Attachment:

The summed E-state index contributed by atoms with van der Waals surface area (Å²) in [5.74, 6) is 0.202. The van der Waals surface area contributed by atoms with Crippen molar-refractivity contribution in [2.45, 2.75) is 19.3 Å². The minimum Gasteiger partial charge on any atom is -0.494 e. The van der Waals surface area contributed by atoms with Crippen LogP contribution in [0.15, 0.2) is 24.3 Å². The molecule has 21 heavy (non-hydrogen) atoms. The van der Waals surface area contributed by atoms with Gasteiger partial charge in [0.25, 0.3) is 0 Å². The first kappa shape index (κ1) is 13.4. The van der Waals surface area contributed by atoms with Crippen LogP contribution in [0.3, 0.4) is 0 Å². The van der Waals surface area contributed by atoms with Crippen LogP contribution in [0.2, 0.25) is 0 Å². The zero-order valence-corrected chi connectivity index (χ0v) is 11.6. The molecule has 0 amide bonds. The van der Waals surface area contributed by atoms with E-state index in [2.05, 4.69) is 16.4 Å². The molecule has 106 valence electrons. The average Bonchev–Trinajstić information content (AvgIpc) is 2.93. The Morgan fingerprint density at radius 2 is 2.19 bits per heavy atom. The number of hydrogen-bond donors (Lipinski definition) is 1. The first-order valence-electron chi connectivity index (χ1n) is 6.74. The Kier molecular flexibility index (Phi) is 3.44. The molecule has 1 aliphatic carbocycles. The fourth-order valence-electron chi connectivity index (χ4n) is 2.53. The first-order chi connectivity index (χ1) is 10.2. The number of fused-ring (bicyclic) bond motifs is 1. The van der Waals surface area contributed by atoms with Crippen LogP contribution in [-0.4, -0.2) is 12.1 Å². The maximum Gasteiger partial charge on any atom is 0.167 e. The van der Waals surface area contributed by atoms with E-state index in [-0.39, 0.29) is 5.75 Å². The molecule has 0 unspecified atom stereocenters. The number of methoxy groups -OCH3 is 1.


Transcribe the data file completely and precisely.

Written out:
The summed E-state index contributed by atoms with van der Waals surface area (Å²) in [5.74, 6) is 0.202. The van der Waals surface area contributed by atoms with Crippen molar-refractivity contribution in [2.45, 2.75) is 19.3 Å². The minimum Gasteiger partial charge on any atom is -0.494 e. The van der Waals surface area contributed by atoms with Crippen LogP contribution in [0.15, 0.2) is 24.3 Å². The molecule has 21 heavy (non-hydrogen) atoms. The van der Waals surface area contributed by atoms with Gasteiger partial charge in [0.25, 0.3) is 0 Å². The first kappa shape index (κ1) is 13.4. The van der Waals surface area contributed by atoms with Crippen LogP contribution in [0.3, 0.4) is 0 Å². The van der Waals surface area contributed by atoms with Crippen LogP contribution in [0.2, 0.25) is 0 Å². The zero-order valence-corrected chi connectivity index (χ0v) is 11.6. The molecule has 0 amide bonds. The van der Waals surface area contributed by atoms with E-state index in [2.05, 4.69) is 16.4 Å². The molecule has 106 valence electrons. The average Bonchev–Trinajstić information content (AvgIpc) is 2.93. The Morgan fingerprint density at radius 2 is 2.19 bits per heavy atom. The number of hydrogen-bond donors (Lipinski definition) is 1. The first-order valence-electron chi connectivity index (χ1n) is 6.74. The Kier molecular flexibility index (Phi) is 3.44. The molecule has 1 aliphatic carbocycles. The fourth-order valence-electron chi connectivity index (χ4n) is 2.53. The first-order chi connectivity index (χ1) is 10.2. The number of fused-ring (bicyclic) bond motifs is 1. The van der Waals surface area contributed by atoms with Crippen LogP contribution in [-0.4, -0.2) is 12.1 Å². The maximum Gasteiger partial charge on any atom is 0.167 e. The van der Waals surface area contributed by atoms with E-state index in [-0.39, 0.29) is 5.75 Å². The molecule has 0 unspecified atom stereocenters. The number of methoxy groups -OCH3 is 1.